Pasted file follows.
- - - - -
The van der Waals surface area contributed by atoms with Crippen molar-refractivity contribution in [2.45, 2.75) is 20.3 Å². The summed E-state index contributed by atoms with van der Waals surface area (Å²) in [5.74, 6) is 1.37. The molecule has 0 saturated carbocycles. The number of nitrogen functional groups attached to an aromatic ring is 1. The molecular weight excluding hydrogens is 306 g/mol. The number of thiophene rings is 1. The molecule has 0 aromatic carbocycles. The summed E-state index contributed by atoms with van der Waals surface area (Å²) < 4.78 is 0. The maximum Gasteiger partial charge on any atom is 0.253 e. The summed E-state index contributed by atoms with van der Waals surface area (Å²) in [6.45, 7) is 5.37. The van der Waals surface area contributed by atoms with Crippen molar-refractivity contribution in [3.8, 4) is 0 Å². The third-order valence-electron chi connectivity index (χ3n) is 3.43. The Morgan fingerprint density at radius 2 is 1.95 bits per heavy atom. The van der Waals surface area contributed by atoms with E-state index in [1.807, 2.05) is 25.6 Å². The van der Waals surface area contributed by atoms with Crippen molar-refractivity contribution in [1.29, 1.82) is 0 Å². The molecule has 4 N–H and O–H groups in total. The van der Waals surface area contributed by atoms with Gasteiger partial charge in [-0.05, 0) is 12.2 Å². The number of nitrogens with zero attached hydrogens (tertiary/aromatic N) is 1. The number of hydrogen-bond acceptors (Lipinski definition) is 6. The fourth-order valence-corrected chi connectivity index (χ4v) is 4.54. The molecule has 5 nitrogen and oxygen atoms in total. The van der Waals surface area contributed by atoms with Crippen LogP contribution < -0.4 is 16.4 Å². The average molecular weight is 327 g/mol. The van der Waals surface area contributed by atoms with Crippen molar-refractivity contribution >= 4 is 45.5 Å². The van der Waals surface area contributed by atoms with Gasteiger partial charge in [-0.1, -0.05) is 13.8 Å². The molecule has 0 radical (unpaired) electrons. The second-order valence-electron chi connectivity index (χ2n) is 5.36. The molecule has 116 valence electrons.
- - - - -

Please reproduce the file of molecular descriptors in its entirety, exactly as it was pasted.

The van der Waals surface area contributed by atoms with Crippen molar-refractivity contribution in [2.45, 2.75) is 20.3 Å². The summed E-state index contributed by atoms with van der Waals surface area (Å²) in [5.74, 6) is 1.37. The molecule has 0 saturated carbocycles. The number of nitrogen functional groups attached to an aromatic ring is 1. The molecular weight excluding hydrogens is 306 g/mol. The number of thiophene rings is 1. The molecule has 0 aromatic carbocycles. The summed E-state index contributed by atoms with van der Waals surface area (Å²) < 4.78 is 0. The maximum Gasteiger partial charge on any atom is 0.253 e. The summed E-state index contributed by atoms with van der Waals surface area (Å²) in [6.45, 7) is 5.37. The van der Waals surface area contributed by atoms with Crippen molar-refractivity contribution in [3.8, 4) is 0 Å². The third-order valence-electron chi connectivity index (χ3n) is 3.43. The Morgan fingerprint density at radius 2 is 1.95 bits per heavy atom. The van der Waals surface area contributed by atoms with E-state index in [1.807, 2.05) is 25.6 Å². The van der Waals surface area contributed by atoms with Crippen molar-refractivity contribution in [1.29, 1.82) is 0 Å². The molecule has 4 N–H and O–H groups in total. The van der Waals surface area contributed by atoms with Gasteiger partial charge in [-0.05, 0) is 12.2 Å². The number of nitrogens with zero attached hydrogens (tertiary/aromatic N) is 1. The number of hydrogen-bond acceptors (Lipinski definition) is 6. The fourth-order valence-corrected chi connectivity index (χ4v) is 4.54. The molecule has 5 nitrogen and oxygen atoms in total. The van der Waals surface area contributed by atoms with Crippen LogP contribution < -0.4 is 16.4 Å². The average molecular weight is 327 g/mol. The van der Waals surface area contributed by atoms with Crippen molar-refractivity contribution >= 4 is 45.5 Å². The van der Waals surface area contributed by atoms with Gasteiger partial charge in [-0.1, -0.05) is 13.8 Å². The molecule has 0 radical (unpaired) electrons. The second-order valence-electron chi connectivity index (χ2n) is 5.36. The molecule has 116 valence electrons.